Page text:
The end of a blog

As you’ve probably already realized, I have decided to end this blog.

I want to keep it up, I really do, but having a second child and moving and starting a new job and then still trying to keep up with my other writing projects (including this book I published!) has made it harder and harder to find time to post (even though the kids continue to do funny and confounding things). I want to thank all of you, though, for being such generous readers and for helping me feel less alone in those first years of motherhood. I hate to think what I would have done in my sleep deprived and identity crisis state if I hadn’t had this blog, and all of you.

If you’re interested in keeping up with the kids, I still occasionally post photos on Instagram (@virenees) and share funny stories, in particular odd questions Nico has started to ask, on Twitter (@vurn). Feel free to follow at either site.

And speaking of Nico, I will leave you with a recent revelation she had:

We were walking toward downtown Iowa City (where we’re staying for the summer), and she suddenly stopped, eyes open wide, and said (in Spanish, but I’ll translate), “You know what would be so cool?”

“What?”

“If we had butterfly wings on our butt.”

Flying Solo (with child)

So I went to my 20th year high school reunion last weekend.

I know.

I’m not exactly sure why I did it, outside of a masochistic streak. And then to add challenges to challenges, I decided to bring Frida home with me so she could see my parents. But in booking the flight, I didn’t think about the fact that a) It’s a four-hour flight and b) Frida rarely stays still for more than a minute, when she’s awake.

On the way over, she was a complete angel. Also I was clever enough to breastfeed her as soon as I found my seat, so we ended up with an empty middle seat (this was a Southwest flight), which made things WAY easier. And then, luck upon luck, we were sitting next to a young woman who was on her way to see her new baby nephew, so she was totally into Frida (also she ordered two small bottles of champagne with a splash of orange juice, so might have also been drunk). And Frida was totally in to her. She would do something she thought was clever, like chewing on a bag of airplane nuts or eating Cheerios from the drop-down tray with her mouth instead of her hands (like dog), and each time after doing said clever thing she would look over at the lady and smile triumphantly.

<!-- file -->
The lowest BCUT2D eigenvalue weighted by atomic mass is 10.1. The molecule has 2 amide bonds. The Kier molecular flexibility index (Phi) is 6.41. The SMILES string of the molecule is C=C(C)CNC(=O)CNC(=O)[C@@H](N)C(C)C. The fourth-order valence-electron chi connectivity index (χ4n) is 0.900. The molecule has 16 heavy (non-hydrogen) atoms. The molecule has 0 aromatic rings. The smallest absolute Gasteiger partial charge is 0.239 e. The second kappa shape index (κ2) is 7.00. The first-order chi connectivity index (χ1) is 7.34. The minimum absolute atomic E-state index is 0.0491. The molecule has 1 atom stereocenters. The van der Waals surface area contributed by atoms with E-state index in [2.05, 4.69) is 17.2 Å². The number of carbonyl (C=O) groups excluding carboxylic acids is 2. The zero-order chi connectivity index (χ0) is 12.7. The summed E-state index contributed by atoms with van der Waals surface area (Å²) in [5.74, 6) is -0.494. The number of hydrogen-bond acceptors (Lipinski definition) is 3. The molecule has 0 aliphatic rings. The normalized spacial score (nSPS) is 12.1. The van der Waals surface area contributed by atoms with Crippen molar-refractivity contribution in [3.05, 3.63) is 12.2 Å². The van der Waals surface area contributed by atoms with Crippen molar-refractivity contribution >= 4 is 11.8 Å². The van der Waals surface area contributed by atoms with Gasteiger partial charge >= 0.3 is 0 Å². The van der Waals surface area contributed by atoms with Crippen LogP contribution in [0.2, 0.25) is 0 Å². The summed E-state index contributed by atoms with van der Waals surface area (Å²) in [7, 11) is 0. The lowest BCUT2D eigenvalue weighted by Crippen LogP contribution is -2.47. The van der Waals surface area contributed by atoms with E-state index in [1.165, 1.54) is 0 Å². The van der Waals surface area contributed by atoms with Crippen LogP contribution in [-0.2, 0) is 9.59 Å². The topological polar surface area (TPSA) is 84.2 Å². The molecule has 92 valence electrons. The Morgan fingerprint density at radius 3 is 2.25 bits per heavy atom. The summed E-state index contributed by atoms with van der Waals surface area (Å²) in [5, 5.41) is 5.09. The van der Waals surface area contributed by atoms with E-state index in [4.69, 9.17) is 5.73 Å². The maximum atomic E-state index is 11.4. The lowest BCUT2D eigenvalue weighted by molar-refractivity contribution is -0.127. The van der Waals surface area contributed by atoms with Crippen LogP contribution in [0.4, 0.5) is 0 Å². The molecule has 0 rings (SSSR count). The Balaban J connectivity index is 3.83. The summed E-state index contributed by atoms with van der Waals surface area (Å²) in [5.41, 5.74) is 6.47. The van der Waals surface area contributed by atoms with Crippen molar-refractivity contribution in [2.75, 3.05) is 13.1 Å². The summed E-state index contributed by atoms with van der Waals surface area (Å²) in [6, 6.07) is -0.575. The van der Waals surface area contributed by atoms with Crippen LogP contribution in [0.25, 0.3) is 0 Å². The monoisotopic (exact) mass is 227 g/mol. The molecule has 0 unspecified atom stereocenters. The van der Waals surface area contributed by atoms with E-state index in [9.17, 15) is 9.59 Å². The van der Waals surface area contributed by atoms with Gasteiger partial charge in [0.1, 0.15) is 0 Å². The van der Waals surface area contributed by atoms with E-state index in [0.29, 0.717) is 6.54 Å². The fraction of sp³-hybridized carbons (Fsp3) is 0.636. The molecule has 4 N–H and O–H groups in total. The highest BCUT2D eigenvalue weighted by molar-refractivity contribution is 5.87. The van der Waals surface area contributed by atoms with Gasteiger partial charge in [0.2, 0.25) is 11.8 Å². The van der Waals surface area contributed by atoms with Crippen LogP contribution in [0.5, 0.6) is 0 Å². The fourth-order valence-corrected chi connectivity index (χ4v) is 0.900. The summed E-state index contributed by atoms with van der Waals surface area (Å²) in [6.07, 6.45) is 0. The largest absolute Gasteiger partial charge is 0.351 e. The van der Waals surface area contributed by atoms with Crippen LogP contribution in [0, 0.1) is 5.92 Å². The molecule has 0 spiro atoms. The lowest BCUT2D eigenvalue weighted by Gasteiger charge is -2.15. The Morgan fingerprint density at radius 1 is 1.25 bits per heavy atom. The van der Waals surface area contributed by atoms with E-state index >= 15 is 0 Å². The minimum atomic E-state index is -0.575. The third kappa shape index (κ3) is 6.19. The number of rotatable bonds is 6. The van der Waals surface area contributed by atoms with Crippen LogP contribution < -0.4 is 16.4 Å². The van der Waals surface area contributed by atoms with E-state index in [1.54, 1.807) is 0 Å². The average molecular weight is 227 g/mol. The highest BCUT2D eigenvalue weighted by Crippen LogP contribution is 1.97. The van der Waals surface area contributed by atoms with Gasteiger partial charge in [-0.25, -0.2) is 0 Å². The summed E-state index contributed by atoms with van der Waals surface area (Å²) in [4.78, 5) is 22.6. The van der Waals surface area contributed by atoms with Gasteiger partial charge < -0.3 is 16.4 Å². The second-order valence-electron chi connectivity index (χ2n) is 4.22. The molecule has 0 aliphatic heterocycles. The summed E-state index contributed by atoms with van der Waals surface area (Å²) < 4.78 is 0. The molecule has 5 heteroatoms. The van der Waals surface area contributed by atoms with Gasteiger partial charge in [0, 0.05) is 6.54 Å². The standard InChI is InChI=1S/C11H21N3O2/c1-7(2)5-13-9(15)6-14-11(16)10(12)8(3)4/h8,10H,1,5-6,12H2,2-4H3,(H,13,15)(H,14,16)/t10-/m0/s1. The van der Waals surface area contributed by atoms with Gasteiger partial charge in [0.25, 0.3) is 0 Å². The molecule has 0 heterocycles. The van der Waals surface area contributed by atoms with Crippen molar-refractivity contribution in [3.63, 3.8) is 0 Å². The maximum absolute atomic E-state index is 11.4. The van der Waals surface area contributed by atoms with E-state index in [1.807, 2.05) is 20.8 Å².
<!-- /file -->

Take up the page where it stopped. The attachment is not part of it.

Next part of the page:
And she managed not to cry once that whole time. Afterwards people on the flight were thanking me and telling me what an angel she was. I was feeling pretty content until one man added, “But you know that means she’ll be a monster then she’s a teenager.”

Thanks, curmudgeon.

On the flight back, I sat next to a woman who had just survived a brain tumor. She had a daughter who had lost a third of her blood in a surgery and developed a life-long debilitation. She added that she doesn’t really like babies. She prefers them once they can talk.

But Frida didn’t seem deterred. We again had the middle seat between us open, and near the end of the flight, she moved over to that seat to try to chew on its arm rests and then, as I was holding her, she leaned over toward that lady and lay her head on her shoulder lovingly. Then she grabbed her boob.

Luckily the lady had a good sense of humor.

And in-between those two flights, Frida got to play with her grandparents and follow her grandparents’ dog, Abby, around with awe. I’m actually not sure who she liked more: the dotting grandparents or the impressive furry thing. My mom got a picture of her cuddling with Abby, which I’ll paste below with some more from the weekend.

And I got to go my 20th year reunion, which reminded me that 20 years later is the same as 20 years before. One woman said to me, “Yeah, you were always kind of doing your own thing, no?” Which I think was a nice way of saying, “You didn’t really have any friends, did you?”